Interest Rates Rising, Do I Change Investments?

Posted on March 17, 2017 at 8:14 AM PDT by

The stock market seems to touch new highs every day, even as the Federal Reserve is raising interest rates and laying out a path for more increases to come.

Should you do something?

The short answer is no. The long-ish answer, however, will give a better understanding of how we got here and what it means for savers and investors.

First of all, interest rates in and of themselves are meaningless until you consider them in the aggregate. An quarter-point increase telegraphed months in advance (which we got), even if followed by more of the same, won’t change the markets.

interest rates

Stocks might decline in the next quarter or two. It would be unusual if they didn’t. They might even decline sharply and possibly “crash” a couple of thousand points. It’s impossible to say that can’t happen.

That’s because the stock market has been on an expansion the likes of which have rarely seen and the economy hasn’t dipped into recession for many years either. Statistically, a market decline, recession or both seem more likely than, say, three years ago.

And that’s the problem. They seem more likely, but nobody can tell you for a fact that they are more likely. An interest rate increase doesn’t make these outcomes more knowable.

Rather, the interest rate is best understood as a kind of all-in-one gas and brake pedal. Raise it steadily and the economy should slow. Lower it steadily and the economy should speed up.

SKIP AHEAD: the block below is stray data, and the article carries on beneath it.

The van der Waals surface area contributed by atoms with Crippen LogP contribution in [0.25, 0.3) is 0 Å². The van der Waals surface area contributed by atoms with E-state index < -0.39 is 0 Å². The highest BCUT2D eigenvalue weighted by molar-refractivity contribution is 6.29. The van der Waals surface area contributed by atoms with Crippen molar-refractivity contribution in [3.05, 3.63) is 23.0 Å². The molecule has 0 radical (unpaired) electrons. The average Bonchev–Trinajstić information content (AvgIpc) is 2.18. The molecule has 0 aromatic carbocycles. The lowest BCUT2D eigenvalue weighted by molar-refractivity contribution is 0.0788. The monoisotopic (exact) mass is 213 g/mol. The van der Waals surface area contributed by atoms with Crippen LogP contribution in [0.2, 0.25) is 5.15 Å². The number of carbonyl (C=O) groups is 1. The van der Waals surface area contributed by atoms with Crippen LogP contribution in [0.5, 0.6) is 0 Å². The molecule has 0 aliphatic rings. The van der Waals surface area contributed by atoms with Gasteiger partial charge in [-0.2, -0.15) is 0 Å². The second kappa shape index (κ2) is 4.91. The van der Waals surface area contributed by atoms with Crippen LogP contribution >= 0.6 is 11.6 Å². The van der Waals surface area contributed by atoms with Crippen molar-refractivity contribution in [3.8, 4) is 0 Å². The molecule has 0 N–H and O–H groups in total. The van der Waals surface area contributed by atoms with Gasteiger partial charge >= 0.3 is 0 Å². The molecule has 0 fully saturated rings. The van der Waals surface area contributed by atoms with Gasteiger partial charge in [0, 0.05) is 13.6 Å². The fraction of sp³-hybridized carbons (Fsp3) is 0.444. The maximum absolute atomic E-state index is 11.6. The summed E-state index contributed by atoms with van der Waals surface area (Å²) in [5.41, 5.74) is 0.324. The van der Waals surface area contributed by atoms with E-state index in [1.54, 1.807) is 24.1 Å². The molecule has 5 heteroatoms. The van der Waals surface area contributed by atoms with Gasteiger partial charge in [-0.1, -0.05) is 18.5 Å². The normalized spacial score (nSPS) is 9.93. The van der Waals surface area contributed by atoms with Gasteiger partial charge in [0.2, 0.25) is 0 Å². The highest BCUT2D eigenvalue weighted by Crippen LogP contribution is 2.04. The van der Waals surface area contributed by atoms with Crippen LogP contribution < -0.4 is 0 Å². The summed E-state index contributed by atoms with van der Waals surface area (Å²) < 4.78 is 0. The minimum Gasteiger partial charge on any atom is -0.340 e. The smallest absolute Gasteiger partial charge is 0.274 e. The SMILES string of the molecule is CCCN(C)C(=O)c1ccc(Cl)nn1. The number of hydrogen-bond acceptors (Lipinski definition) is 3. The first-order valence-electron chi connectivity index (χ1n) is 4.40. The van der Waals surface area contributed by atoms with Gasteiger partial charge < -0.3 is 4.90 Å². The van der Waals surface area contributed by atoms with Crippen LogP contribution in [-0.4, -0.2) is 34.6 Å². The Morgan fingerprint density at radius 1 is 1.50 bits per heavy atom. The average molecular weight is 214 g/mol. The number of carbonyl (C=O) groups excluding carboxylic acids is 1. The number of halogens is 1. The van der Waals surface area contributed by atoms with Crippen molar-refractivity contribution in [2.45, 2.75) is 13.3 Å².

The Fed’s voting members seem to think that the economy is on a roll and needs a little tap on the brakes in order to avoid overheating, inflation and possibly a recession. The Fed has been wrong before, and it might be wrong now.

The counter-balance to all the hand-wringing over the bull market in stocks is that our recent economic expansion has been very, very slow. Past recessions have been sharp, followed by a sharp recovery.

Often it happens within months. Not this time. A slow expansion may have kept stock prices in line with the underlying economy, meaning they are fairly priced, not overpriced.

A long expansion

The Great Recession, at least according to the data, lasted all of 18 months, from January 2008 to July 2009. We’ve been in an expansion ever since.

Again, a very slow expansion and certainly an uneven expansion from the perspective of the many millions of dislocated unemployed people — but an expansion nonetheless.

The Fed looks at wage growth, unemployment and other inputs in order to try to get ahead of whether that expansion that might be outpacing itself. Government spending to come is another factor. If it seems expansionary, that too is considered.

A third factor: Interest rates have been at nearly zero for years. Now the Fed is aiming for around 1%. Historically, though, that’s still extremely low.

In essence, the Fed’s view is that we finally got the car cranked up and going at something like a respectable highway speed. Time to ease off the pedal bit by bit and find a comfortable momentum.

Sure, there will always be investors who see any increase in the cost of money as a reason to sell. And the short-term market might prove them right.

But the long-term investor will see a downturn in stocks as an opportunity to buy. After all, the idea that the economy is growing on its own and thus needs a rate increase is a net positive for company earnings, now and in the future.

If you’re invested for at least 10 years out, nothing about an increase in the interest rate should be feared. In fact, it should be celebrated.

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